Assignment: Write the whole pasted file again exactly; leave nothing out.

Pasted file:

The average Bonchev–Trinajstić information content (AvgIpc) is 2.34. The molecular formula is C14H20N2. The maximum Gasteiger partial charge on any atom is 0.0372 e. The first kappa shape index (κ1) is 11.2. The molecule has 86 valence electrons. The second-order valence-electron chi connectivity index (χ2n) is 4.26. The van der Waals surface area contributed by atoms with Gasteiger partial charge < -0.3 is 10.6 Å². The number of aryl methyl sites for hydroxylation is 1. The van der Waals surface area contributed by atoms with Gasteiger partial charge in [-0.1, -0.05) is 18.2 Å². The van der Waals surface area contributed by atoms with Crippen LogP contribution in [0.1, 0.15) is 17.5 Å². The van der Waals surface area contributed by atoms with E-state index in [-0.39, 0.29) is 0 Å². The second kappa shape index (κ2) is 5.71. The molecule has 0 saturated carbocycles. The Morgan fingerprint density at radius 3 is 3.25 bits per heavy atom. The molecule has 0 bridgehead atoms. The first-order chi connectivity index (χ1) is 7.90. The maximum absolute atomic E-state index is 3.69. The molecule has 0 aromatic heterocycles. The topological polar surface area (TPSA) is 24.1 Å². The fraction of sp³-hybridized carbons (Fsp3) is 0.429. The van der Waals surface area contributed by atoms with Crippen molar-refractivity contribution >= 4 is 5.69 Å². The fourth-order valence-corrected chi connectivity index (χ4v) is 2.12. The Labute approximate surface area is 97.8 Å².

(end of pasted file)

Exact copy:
The average Bonchev–Trinajstić information content (AvgIpc) is 2.34. The molecular formula is C14H20N2. The maximum Gasteiger partial charge on any atom is 0.0372 e. The first kappa shape index (κ1) is 11.2. The molecule has 86 valence electrons. The second-order valence-electron chi connectivity index (χ2n) is 4.26. The van der Waals surface area contributed by atoms with Gasteiger partial charge < -0.3 is 10.6 Å². The number of aryl methyl sites for hydroxylation is 1. The van der Waals surface area contributed by atoms with Gasteiger partial charge in [-0.1, -0.05) is 18.2 Å². The van der Waals surface area contributed by atoms with Crippen LogP contribution in [0.1, 0.15) is 17.5 Å². The van der Waals surface area contributed by atoms with E-state index in [-0.39, 0.29) is 0 Å². The second kappa shape index (κ2) is 5.71. The molecule has 0 saturated carbocycles. The Morgan fingerprint density at radius 3 is 3.25 bits per heavy atom. The molecule has 0 bridgehead atoms. The first-order chi connectivity index (χ1) is 7.90. The maximum absolute atomic E-state index is 3.69. The molecule has 0 aromatic heterocycles. The topological polar surface area (TPSA) is 24.1 Å². The fraction of sp³-hybridized carbons (Fsp3) is 0.429. The van der Waals surface area contributed by atoms with Crippen molar-refractivity contribution >= 4 is 5.69 Å². The fourth-order valence-corrected chi connectivity index (χ4v) is 2.12. The Labute approximate surface area is 97.8 Å².